Work permit queues lengthen as government dithers

Sweden sets a salary threshold for non-EU citizens to qualify for a work permit. Last year, the Swedish parliament passed a bill that intended to raise the required salary, but the exact amount is still to be determined. It will be decided by the current right-wing government. But they're taking their time...

Northvolt is suffering from the work permit situation.

Northvolt is suffering from the work permit situation.

Foto: Axel Hilleskog/SvD/TT

Skellefteå kommun2023-02-14 13:31

Processing times at the Swedish Migration Agency have increased significantly in recent months. Despite a target to handle cases from certified companies in just 10 days, in practice it can now take more than 120 days to secure work permits for highly skilled workers.

Northvolt's CEO Peter Carlsson claimed on SVT's Agenda TV show last week that these long queues have contributed to the company losing staff to foreign competitors.

It has been promised that the new legislation will come soon but it is still not yet clear when that will happen.

The outgoing Social Democrat-led government proposed the salary threshold should increase from the current 13,000 kronor, but now it is up to the new government, led by Ulf Kristersson, the prime minister, to set the figure. The government has suggested setting the salary threshold at 33,000 kronor a month, the median Swedish salary. 

If set at this level, the new salary threshold could accelerate the work of the Migration Agency and reduce the waiting time for work permits.

However, there have been no recent announcements about the new threshold, which has induced the Swedish media to press the government for answers. The Migration ministry has said that they are working on the final piece of legislation and taking the time to ensure a well-functioning system. Other authorities will also have a say before it is presented to parliament.

Ulf Kristersson (right), the Swedish prime minister, seems to be in thrall to the anti-immigrant demands of the Sweden Democrats' Jimmie Åkesson (left).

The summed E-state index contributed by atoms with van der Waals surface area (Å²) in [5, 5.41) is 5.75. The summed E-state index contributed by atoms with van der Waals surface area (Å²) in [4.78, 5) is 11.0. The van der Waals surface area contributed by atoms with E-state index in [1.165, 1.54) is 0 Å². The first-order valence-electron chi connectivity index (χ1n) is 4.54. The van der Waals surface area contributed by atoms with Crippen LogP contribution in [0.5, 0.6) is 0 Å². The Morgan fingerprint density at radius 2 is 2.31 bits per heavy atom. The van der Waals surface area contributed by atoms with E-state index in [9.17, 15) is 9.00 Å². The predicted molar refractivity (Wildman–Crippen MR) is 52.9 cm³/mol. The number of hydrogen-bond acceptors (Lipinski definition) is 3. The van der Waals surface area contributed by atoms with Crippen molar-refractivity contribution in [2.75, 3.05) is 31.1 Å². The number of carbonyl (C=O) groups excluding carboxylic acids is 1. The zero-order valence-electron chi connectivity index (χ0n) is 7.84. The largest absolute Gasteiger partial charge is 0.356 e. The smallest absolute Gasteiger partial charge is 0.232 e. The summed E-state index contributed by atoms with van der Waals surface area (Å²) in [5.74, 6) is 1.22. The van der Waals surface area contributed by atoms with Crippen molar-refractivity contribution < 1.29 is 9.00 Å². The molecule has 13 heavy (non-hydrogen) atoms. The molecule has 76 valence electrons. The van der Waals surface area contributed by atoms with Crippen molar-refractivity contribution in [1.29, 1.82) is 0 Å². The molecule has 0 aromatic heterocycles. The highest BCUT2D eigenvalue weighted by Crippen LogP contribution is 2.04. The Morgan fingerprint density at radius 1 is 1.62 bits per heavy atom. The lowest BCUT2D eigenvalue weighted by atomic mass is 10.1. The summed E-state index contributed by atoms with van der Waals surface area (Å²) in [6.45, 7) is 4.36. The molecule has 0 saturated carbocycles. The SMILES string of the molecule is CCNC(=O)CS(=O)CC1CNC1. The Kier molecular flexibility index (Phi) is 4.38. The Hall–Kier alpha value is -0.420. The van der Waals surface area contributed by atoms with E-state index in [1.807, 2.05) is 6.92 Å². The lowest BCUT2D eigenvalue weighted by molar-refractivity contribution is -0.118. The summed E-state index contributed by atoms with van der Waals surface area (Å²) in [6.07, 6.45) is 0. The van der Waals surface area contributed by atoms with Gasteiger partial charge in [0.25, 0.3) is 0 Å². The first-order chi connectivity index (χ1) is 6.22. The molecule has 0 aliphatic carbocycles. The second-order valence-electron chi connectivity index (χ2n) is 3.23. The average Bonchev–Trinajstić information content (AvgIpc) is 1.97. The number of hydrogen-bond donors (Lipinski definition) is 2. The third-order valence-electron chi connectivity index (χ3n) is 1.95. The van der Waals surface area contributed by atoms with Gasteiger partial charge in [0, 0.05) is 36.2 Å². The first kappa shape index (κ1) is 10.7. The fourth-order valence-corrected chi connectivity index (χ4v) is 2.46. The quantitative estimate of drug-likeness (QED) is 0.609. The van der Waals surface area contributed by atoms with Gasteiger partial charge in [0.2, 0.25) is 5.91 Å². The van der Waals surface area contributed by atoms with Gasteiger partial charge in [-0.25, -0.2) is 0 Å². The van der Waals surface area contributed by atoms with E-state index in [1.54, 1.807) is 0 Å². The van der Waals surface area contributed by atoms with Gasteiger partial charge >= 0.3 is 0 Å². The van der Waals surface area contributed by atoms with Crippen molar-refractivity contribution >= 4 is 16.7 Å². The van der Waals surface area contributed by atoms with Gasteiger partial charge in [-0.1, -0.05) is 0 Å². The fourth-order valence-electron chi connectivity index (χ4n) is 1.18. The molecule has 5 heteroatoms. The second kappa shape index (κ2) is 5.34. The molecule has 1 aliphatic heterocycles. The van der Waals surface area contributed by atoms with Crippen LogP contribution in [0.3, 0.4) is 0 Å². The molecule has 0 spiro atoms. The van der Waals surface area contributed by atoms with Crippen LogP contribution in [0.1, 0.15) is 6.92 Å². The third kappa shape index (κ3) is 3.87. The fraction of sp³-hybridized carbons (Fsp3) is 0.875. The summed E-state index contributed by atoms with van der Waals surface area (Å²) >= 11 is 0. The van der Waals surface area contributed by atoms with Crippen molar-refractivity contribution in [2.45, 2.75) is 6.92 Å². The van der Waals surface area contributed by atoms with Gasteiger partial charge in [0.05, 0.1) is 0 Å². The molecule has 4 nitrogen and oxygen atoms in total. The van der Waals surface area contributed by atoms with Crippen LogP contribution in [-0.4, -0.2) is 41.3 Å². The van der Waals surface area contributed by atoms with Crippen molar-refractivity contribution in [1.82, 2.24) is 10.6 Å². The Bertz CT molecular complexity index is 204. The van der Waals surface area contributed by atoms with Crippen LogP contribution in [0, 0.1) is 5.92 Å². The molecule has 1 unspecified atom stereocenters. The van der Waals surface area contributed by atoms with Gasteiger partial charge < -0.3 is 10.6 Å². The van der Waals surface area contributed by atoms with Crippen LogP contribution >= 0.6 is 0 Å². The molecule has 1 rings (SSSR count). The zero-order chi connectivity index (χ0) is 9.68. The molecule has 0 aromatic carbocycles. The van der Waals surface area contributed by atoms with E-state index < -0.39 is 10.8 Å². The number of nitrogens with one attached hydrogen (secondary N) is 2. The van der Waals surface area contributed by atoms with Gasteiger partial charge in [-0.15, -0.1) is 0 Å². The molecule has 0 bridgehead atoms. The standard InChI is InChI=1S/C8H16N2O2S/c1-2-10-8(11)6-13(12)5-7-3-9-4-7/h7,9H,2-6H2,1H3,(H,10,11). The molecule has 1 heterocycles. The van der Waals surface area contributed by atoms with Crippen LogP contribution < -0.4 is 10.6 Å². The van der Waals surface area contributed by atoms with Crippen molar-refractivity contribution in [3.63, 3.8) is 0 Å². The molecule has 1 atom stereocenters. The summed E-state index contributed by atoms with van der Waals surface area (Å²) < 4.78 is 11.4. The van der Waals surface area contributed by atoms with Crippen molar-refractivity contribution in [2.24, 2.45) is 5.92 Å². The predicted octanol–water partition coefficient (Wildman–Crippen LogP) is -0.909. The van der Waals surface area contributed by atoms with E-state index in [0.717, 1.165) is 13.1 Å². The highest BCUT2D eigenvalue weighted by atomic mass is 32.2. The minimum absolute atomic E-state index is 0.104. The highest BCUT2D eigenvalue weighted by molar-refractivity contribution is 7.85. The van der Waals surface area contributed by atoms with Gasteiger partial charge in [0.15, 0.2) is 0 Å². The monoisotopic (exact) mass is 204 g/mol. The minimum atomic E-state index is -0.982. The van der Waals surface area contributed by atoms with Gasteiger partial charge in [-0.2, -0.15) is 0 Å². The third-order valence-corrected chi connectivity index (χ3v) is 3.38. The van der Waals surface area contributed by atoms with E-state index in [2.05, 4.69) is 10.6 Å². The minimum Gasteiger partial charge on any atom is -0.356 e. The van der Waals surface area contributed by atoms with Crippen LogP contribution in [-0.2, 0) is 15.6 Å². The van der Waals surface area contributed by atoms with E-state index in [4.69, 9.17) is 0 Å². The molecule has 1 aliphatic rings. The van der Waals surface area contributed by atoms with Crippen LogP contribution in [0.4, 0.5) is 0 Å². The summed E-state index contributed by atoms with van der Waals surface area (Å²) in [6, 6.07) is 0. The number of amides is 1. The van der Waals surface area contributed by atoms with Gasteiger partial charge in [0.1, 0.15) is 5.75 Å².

The current obstacle is whether it should be allowed to make exceptions for certain work permit applicants. The government parties and the far-right Sweden Democrats, led by Jimmie Åkesson, cannot agree on this matter. Some centrists argue that a 33,000 kronor threshold would exclude highly qualified workers who are needed in Sweden.

Public sector leaders are also worried about the salary threshold leading to a skills shortage, such as a shortage of assistant nurses.

Crucially, for those who are facilitating the green energy transition in northern Sweden, large numbers of people are needed in a variety of sectors. It has been suggested that certain "protected" professions or niche sectors could potentially be exempt from the salary threshold.

But the government parties' proposals seem to adhere to the Sweden Democrats' strict anti-immigration policy, which is very restrictive and not in favour of exceptions.

The salary threshold increase has sparked debate in Sweden. While some argue that it will lead to a skills shortage, especially in northern Sweden, others believe that it is necessary to protect Swedish jobs. It remains to be seen when the new legislation will be introduced and what the exact salary threshold will be. For now, Sweden will continue to use the old threshold.

And the work permit queues? Until the new salary threshold is set, there will be no sign of them getting any shorter.